• The Gospels record how Jesus used different literary forms to communicate his teachings. He communicated effectively with everyone including children, common people, religious leaders and foreigners. He used a variety of literary devices to communicate in a way that was effective and memorable. (This class was taught by a teaching assistant of Dr. Stein's but his name was not provided.) 

  • It's important to know how to interpret parables to accurately understand what Jesus was trying to teach. At different times in history, people have used different paradigms to interpret parables. Each parable has one main point. To interpret the parable, seek to understand what Jesus meant, what the evangelist meant and what God wants to teach you today.

  • Dr. Stein uses the parable of the Good Samaritan as an example of how to apply the four rules of interpreting parables. He also applies the four rules to interpret the parables of the hidden treasure and the pearl, the ten virgins, the unjust steward and the laborers in the vineyard. 

  • Jesus used different literary forms to communicate with people. It's important to know how to interpret these literary forms, including parables, to accurately understand what Jesus was trying to teach. The rule of end stress is one factor in determining the main teaching of a parable. Dr. Stein describes two parts of a parable as the, "picture part" and the "reality part." 

  • The kingdom of God is God's kingdom invading the earthly kingdom. In the Gospels, there are both "realized" passages and "future" passages. There is a tension between the "now" and "not yet" and it is important to emphasize each aspect equally.

  • Jesus' teaching about the fatherhood of God reveals for us a tension between reverence and intimacy. Jesus shows his reverence for God by not using the name of God even when referring to God. When he refers to God as Father, it is an indication of a personal relationship. 

  • Jesus does not provide an organized ethical system, but his ethical teachings are scattered throughout the Gospels. Sometimes they seem to be contradictory, until you look at them more closely. He emphasized the need for a new heart and the importance of loving God and our "neighbor." Jesus upheld the validity of the Law but was opposed to the oral traditions. 

  • Implicit Christology is what Jesus reveals of himself and his understanding of himself by his actions words and deeds. Jesus demonstrates his authority over the three sacred aspects of Israel which are the temple, the Law and the Sabbath. 

  • Explicit Christology deals with what he reveals concerning his understanding of himself by the use of various titles. Christ is the Greek equivalent of the Hebrew word, Messiah. The titles, Son of God and Son of Man refer both to his human nature and divine nature.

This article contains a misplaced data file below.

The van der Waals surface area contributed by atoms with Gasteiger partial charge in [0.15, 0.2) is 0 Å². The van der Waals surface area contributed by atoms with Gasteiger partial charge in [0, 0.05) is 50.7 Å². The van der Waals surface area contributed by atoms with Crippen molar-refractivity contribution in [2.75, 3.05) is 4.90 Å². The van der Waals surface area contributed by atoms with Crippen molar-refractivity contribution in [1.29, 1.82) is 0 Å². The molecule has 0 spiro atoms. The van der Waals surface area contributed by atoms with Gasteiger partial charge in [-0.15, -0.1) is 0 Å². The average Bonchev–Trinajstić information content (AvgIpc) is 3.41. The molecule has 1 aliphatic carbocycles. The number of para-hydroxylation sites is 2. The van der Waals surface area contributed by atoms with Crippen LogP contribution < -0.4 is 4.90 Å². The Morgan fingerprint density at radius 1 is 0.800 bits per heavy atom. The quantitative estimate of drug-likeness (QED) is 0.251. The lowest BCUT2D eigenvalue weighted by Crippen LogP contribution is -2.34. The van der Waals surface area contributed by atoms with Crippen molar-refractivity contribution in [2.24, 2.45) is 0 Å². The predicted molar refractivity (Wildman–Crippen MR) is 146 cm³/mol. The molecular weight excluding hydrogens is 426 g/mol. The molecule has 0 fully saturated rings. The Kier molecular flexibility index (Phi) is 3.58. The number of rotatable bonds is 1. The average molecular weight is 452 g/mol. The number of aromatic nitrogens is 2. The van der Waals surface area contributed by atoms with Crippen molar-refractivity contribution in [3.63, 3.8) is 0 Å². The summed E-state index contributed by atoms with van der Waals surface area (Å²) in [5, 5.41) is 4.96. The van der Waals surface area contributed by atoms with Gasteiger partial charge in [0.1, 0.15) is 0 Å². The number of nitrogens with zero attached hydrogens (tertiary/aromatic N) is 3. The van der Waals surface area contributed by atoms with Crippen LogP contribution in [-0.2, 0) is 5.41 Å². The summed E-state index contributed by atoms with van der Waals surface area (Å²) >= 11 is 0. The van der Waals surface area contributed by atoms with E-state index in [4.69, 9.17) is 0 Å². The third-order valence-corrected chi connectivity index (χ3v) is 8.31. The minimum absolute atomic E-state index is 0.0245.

• The Chronology of Jesus' life in the Gospels begins with his birth and ends with his resurrection. How you explain the miracles of Jesus depends on your presuppositions. He performed miracles to heal sicknesses and also miracles showing his authority over nature. 

  • The birth of Christ is an historical event. The virgin birth of Jesus is a fundamental aspect of his nature and ministry. The details of the birth narrative in Luke are consistent with historical events. 

  • Except for the accounts of a couple of events in Jesus' childhood, the Gospels are mostly silent about the years before Jesus began his public ministry. Luke records the story of 12 year old Jesus in the temple to show that already, you can see something different about Jesus. Jesus' public ministry began when John the Baptist baptized Jesus publicly in the Jordan River.

  • The three temptations that Satan put to Jesus were significant to him and instructive to us. Jesus had a specific purpose in mind in the way he called his disciples and the fact that he chose 12.

  • After Simon Peter confesses Jesus as the Christ, Jesus begins teaching about his death and focuses his efforts on teaching the twelve. The Transfiguration was a significant event because the pre-existent glory of Jesus broke through and it was also a preview of future glory.

  • The events surrounding Jesus' "triumphal entry" into Jerusalem were the beginning of the week leading up to his crucifixion and resurrection. When Jesus cleansed the temple in Jerusalem, he was rejecting the sacrificial system, reforming temple worship and performing an act of judgment.

  • At the Last Supper, Jesus celebrated with his disciples by eating the Passover meal. He reinterpreted it to show how it pointed to him as being the perfect Lamb of God, the atoning sacrifice for the sins of all people. When we celebrate the Lord's supper, there is a focus of looking back at the significance of what Jesus did and how the Passover pointed toward him and of looking forward to the future.